''Our whole Olympic organization had become a victim of its own bureaucracy at that time. Too many people rose through the ranks just by hanging around long enough, and not enough creative people were being brought in. But I think they've moved to correct a lot of that since then.''
After completing his college career in 1974, McMillen was drafted in the first round by Buffalo of the National Basketball Association, but first he took advantage of his Rhodes Scholarship at Oxford, where he studied politics, philosophy, and economics. He also found time to play basketball in Italy, which provided further insights into the sport's international structure with its strange definition of what constitutes a professional.
''It's so ironic,'' he said. ''Our professionals can't play in the Olympics, but in Europe the rules are different. I was making a salary commensurate with those in the NBA, but I was still an ''amateur.'' I even had to have an AAU card to play.
''The whole thing is such a sham. They should just make it open.''
But how? Obviously the big loser in this situation is the United States, while not only Eastern bloc nations, but many in the West, have no interest in such reforms.
''What if the US bowed out?'' he said. ''It's absurd to hand the Russians and others this advantage. If in fact the political overtones are as serious as I outlined, why should we accept such a disadvantage?''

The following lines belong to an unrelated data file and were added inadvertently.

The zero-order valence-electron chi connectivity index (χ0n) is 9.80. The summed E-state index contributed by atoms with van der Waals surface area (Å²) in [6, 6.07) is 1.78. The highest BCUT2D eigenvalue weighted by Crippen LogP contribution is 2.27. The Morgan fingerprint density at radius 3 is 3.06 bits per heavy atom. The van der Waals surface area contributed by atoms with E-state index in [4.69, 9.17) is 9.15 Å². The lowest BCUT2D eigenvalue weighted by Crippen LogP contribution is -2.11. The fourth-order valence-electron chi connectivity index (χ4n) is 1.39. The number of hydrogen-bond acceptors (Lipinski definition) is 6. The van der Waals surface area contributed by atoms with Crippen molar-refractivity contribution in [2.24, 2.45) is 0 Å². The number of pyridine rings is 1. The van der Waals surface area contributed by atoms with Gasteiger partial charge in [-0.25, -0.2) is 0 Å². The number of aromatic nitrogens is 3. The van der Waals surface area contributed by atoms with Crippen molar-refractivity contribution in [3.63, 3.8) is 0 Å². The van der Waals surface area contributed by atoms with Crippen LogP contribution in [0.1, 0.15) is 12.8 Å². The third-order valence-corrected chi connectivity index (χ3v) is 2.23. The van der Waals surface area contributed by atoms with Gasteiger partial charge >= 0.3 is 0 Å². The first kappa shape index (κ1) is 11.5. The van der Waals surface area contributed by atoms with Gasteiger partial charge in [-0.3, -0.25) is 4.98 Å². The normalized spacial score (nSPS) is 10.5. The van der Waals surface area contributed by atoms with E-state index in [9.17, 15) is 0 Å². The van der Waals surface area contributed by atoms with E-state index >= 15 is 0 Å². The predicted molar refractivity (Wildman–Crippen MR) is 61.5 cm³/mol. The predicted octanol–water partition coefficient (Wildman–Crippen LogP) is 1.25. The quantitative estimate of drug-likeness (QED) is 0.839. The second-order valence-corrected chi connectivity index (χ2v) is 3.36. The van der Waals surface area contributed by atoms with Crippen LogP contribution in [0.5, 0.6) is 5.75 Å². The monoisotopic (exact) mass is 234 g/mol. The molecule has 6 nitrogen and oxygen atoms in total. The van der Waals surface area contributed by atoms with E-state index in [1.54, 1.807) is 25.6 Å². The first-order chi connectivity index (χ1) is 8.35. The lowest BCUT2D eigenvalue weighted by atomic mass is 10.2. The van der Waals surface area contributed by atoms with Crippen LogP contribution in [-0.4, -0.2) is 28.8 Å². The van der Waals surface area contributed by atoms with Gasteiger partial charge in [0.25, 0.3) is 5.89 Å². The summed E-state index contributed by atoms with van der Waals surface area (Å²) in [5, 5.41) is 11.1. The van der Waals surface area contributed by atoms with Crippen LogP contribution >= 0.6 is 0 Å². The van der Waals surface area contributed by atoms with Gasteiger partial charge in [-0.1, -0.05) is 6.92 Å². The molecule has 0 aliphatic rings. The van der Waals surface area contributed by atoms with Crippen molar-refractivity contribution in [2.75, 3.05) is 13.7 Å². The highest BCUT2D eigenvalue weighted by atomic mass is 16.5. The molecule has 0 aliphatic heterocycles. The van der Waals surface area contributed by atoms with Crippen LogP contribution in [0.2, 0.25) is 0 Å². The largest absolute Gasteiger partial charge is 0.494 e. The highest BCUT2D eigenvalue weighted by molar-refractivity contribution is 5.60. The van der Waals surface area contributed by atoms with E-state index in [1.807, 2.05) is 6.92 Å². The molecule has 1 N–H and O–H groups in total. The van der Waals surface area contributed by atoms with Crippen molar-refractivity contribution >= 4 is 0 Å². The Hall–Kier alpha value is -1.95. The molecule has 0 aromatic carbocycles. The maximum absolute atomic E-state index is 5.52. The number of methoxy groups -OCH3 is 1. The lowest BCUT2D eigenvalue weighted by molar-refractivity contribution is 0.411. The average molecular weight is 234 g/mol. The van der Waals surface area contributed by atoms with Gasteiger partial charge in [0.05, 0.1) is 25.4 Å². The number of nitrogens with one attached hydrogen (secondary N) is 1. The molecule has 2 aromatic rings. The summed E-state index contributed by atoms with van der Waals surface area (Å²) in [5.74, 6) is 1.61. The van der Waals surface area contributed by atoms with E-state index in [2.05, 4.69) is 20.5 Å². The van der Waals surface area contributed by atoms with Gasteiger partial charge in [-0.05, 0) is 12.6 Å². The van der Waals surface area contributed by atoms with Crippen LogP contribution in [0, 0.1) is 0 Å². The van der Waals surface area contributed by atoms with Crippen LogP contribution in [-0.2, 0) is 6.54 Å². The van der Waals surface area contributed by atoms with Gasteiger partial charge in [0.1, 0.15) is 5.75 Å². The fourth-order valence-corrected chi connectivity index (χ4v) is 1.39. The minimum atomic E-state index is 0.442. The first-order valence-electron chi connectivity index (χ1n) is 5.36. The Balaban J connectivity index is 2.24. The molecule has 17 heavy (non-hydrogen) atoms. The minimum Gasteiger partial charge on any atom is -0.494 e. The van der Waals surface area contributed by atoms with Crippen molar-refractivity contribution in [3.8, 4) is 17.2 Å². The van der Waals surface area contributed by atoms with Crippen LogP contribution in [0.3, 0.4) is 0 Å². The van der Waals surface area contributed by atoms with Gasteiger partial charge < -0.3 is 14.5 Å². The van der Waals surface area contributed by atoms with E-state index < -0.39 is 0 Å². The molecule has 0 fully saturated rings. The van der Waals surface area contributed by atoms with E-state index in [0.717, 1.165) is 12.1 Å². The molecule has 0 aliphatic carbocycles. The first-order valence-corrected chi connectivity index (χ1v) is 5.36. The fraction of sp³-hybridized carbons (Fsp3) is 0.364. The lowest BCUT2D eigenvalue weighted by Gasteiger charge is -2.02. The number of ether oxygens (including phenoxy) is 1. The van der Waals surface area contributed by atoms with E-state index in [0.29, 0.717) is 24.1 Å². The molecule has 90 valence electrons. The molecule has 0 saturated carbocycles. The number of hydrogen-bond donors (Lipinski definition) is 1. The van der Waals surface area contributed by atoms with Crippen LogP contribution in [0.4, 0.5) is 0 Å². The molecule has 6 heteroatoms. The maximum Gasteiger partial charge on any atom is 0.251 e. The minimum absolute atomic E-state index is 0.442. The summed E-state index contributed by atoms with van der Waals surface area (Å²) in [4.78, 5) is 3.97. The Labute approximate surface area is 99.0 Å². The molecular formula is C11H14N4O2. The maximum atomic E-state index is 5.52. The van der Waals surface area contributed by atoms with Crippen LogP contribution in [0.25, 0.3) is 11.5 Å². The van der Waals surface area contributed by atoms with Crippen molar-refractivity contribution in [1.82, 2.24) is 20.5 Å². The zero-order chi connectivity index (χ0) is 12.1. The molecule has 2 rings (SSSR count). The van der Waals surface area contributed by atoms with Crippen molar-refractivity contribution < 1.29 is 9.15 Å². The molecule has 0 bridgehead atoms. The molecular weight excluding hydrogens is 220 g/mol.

McMillen signed with Buffalo in 1975, was eventually traded to Atlanta, and is now in his seventh NBA campaign. He never has achieved pro stardom, but has developed into a good journeyman performer -- a ''role player,'' as they say -- whose job is to come off the bench, play some tough defense, score a few points, and keep the team's rhythm going.
''I'm not disappointed,'' he said.''I always had a pretty realistic evaluation of my abilities and limitations. In college I could be successful, but I knew in the NBA there were a lot of guys with tremendous all-around ability. I knew my own playing skills were limited, but I knew I could make up by specializing in certain areas.
''I've worked hard to extract the most out of my ability, and I think I've succeeded pretty well. If I can make a contribution as a role player, I'm happy.''
As of now, Tom expects to play the final year of his current contract in 1982 -83, and beyond that, he says, he'll play it by ear.
When he does pack it in, there will obviously be a variety of options for a man of his erudition and experience. He's already done a little broadcasting, and is involved in several business ventures. But the most intriguing possibility, a la Bradley, is the political one.
McMillen has already served as an assistant financial chairman for the Democratic National Committee and expects to become involved in future fund-raising efforts for the party via cable TV. Some people are already urging him to run for Congress in Maryland, where he makes his home - a course he ''doesn't rule out'' sometime in the future. Finally, there's been talk in Maryland that he is being considered as a candidate for lieutenant governer in next fall's election.
If that should come to pass, of course, Tom's basketball career would end even earlier than he now plans. And in any event, one way or another, it's a pretty good guess that he'll find his way into the full-time political arena sooner or later.